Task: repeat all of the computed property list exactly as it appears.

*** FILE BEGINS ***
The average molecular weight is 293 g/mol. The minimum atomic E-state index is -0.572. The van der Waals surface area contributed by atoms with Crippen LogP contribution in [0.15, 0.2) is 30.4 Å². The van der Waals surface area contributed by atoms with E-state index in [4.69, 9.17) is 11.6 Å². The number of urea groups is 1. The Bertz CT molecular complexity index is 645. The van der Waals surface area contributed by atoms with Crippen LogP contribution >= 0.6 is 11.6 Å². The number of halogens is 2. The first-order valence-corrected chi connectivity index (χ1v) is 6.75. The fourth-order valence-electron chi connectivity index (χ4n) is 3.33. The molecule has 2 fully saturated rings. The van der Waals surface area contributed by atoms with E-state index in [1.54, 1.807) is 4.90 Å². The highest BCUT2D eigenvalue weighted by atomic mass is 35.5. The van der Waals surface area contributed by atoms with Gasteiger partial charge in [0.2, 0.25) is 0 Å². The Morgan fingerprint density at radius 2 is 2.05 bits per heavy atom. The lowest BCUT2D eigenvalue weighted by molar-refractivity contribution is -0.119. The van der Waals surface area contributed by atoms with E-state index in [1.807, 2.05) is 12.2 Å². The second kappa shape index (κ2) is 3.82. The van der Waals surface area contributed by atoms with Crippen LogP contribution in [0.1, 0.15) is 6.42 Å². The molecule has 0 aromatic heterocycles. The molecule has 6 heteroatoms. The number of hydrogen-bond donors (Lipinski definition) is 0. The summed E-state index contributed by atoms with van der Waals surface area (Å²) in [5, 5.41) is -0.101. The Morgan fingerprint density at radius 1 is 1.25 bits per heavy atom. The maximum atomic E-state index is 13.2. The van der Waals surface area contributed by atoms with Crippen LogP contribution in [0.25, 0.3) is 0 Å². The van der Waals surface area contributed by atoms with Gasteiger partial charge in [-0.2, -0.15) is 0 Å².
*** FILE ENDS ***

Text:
The average molecular weight is 293 g/mol. The minimum atomic E-state index is -0.572. The van der Waals surface area contributed by atoms with Crippen LogP contribution in [0.15, 0.2) is 30.4 Å². The van der Waals surface area contributed by atoms with E-state index in [4.69, 9.17) is 11.6 Å². The number of urea groups is 1. The Bertz CT molecular complexity index is 645. The van der Waals surface area contributed by atoms with Crippen LogP contribution >= 0.6 is 11.6 Å². The number of halogens is 2. The first-order valence-corrected chi connectivity index (χ1v) is 6.75. The fourth-order valence-electron chi connectivity index (χ4n) is 3.33. The molecule has 2 fully saturated rings. The van der Waals surface area contributed by atoms with E-state index in [1.54, 1.807) is 4.90 Å². The highest BCUT2D eigenvalue weighted by atomic mass is 35.5. The van der Waals surface area contributed by atoms with Gasteiger partial charge in [0.2, 0.25) is 0 Å². The Morgan fingerprint density at radius 2 is 2.05 bits per heavy atom. The lowest BCUT2D eigenvalue weighted by molar-refractivity contribution is -0.119. The van der Waals surface area contributed by atoms with E-state index in [1.807, 2.05) is 12.2 Å². The second kappa shape index (κ2) is 3.82. The van der Waals surface area contributed by atoms with Crippen LogP contribution in [0.1, 0.15) is 6.42 Å². The molecule has 0 aromatic heterocycles. The molecule has 6 heteroatoms. The number of hydrogen-bond donors (Lipinski definition) is 0. The summed E-state index contributed by atoms with van der Waals surface area (Å²) in [5, 5.41) is -0.101. The Morgan fingerprint density at radius 1 is 1.25 bits per heavy atom. The maximum atomic E-state index is 13.2. The van der Waals surface area contributed by atoms with Crippen LogP contribution in [0.25, 0.3) is 0 Å². The van der Waals surface area contributed by atoms with Gasteiger partial charge in [-0.2, -0.15) is 0 Å².